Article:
How do I match a partial string in cell against a list Excel 2013?

I have the following information in a cell

| John Smith 34, Manager  | 
| Jane Doe 25, Assistant  |
| Lucio 32, Web Developer |

I also have another list with a list of names

| Lucio            |
| John Smith       |
| Jane Doe         |
| Samuel L Jackson |

[edited to clarify the question]

What I want to do is parse the data in the first set of cells, comparing the names with the information in the second set of cells and out out put a 1 if they match.

How would I do this in excel 2013?

EDIT: I think many of the answers have, due to my mistake, misunderstood that lists need to match cell by cell. I just need to make sure the names in the first list are correct and that they match at least one in the second list.

Super User Asked by Aasim Azam on November 27, 2021

4 Answers

4 Answers

Correct me if I am wrong, but the way I understand your question is that the subject text and search strings already exist in a particular order, and you would simply like to compare the two strings. i.e.

| John Smith 34, Manager  | John Smith |
| Jane Doe 25, Assistant  | Jane Doe   |
| Lucio 32, Web Developer | Lucio      |

I use the substitute() approach, to avoid overusing iferror(). You can comparing the length of the subject text ("haystack") vs the length of the haystack, substituting the search string ("needle").

= LEN(haystack) - LEN( SUBSTITUTE(haystack, needle, "") ) > 0

  // Analysis of a matching example

  - LEN("John Smith 34, Manager") = 22
  - SUBSTITUTE("John Smith 34, Manager", "John Smith", "") = " 34, Manager"
  - LEN(" 34, Manager") = 10
  - (22 - 10) > 0 = TRUE

  // Analysis of a non-matching example

  - LEN("John Smith 34, Manager") = 22
  - SUBSTITUTE("John Smith 34, Manager", "Lucio", "") = "John Smith 34, Manager"
  - LEN("John Smith 34, Manager") = 22
  - (22 - 22) > 0 = FALSE

In the example above, you would simply use =LEN(A1)-LEN(SUBSTITUTE(A1,B1,""))>0. Also note that you can perform case insensitive comparisons via SUBSTITUTE(UPPER(haystack), UPPER(needle), "")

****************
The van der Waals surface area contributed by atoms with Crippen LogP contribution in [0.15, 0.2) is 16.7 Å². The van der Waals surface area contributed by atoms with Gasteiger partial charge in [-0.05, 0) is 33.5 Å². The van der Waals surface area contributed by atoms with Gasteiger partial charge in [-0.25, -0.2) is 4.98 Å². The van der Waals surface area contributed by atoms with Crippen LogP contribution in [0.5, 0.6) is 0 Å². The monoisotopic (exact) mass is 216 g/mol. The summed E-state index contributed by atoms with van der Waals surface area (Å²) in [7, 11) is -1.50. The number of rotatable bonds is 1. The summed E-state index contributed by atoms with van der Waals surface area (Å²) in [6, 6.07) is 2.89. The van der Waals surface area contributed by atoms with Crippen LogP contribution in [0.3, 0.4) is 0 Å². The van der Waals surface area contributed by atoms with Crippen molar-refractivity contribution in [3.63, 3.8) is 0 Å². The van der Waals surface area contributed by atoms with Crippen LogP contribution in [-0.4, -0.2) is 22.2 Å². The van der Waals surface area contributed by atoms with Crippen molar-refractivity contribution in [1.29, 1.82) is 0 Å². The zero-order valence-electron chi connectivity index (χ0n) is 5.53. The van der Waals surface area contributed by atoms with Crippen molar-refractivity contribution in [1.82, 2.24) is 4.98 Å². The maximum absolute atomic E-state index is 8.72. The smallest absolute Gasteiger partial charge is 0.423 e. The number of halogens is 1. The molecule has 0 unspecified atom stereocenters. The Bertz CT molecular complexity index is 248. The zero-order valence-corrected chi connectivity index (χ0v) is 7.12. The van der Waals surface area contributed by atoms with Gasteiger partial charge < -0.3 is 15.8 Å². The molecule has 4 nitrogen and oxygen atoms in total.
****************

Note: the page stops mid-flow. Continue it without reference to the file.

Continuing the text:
I prefer this approach over iferror(find(needle, haystack)>0,false), because the error handling is inherent -more of a philosophy that error handling should be done on the macro level rather than formulaic.

Additionally, if you prefer the binary output (0, 1) vs the Boolean output (TRUE, FALSE), you can wrap your function in INT() (i.e. INT(TRUE) = 1, INT(FALSE) = 0).

Answered by jtrumbull on November 27, 2021

If NameList refers to the range (e.g: $J$8:$J$10) that contains your list of names:

This formula must be array-entered:


To array-enter a formula, after entering the formula into the cell or formula bar, hold down while hitting . If you did this correctly, Excel will place braces {...} around the formula.

Answered by Ron Rosenfeld on November 27, 2021

From what you describe, the easiest way to do what you're asking for would be to write a VBA macro as the formula. But your question is too vague. For example you need to say if the first list contains names that are not in the second list. If the second list contains names not in the first list. Also in your example item 1 of first list matched item 1 of second list and so on for items 2 and 3. Are you just matching against the corresponding row in the second list or against the whole list? I could make assumptions but hopefully you get what I'm saying when I say that your question is too vague.

Answered by LorneCash on November 27, 2021

This might work for you.

If your first list is in A1:A3 and your second list is in D1:D3, then enter this in cell E1:


Use CTRL+Shift+Enter to make it an array formula. Then copy and paste down.

I checked it with a bad value in an extra cell D4=Donald and it will return 0 if there is no exact match.


I should probably explain that the way this formula works is that, it will take the original list A1:A3, and cut it down to the amount of characters that is in the cell we want to check it against D1.

The LEFT($A$1:$A$3,LEN(D1)) will come back with an array of 3 values:

{"John Smith";"Jane Doe 2";"Lucio 32, "}.

From this list, we are looking for John Smith and an exact match (case insensitive), and since there is only one, it returns 1.

In D2, for example, the resulting array of new values to check is:

{"John Smi";"Jane Doe";"Lucio 32"}

Since we're looking for Jane Doe, there is one match that exactly fits, and so 1 is returned.

Answered by Joseph on November 27, 2021

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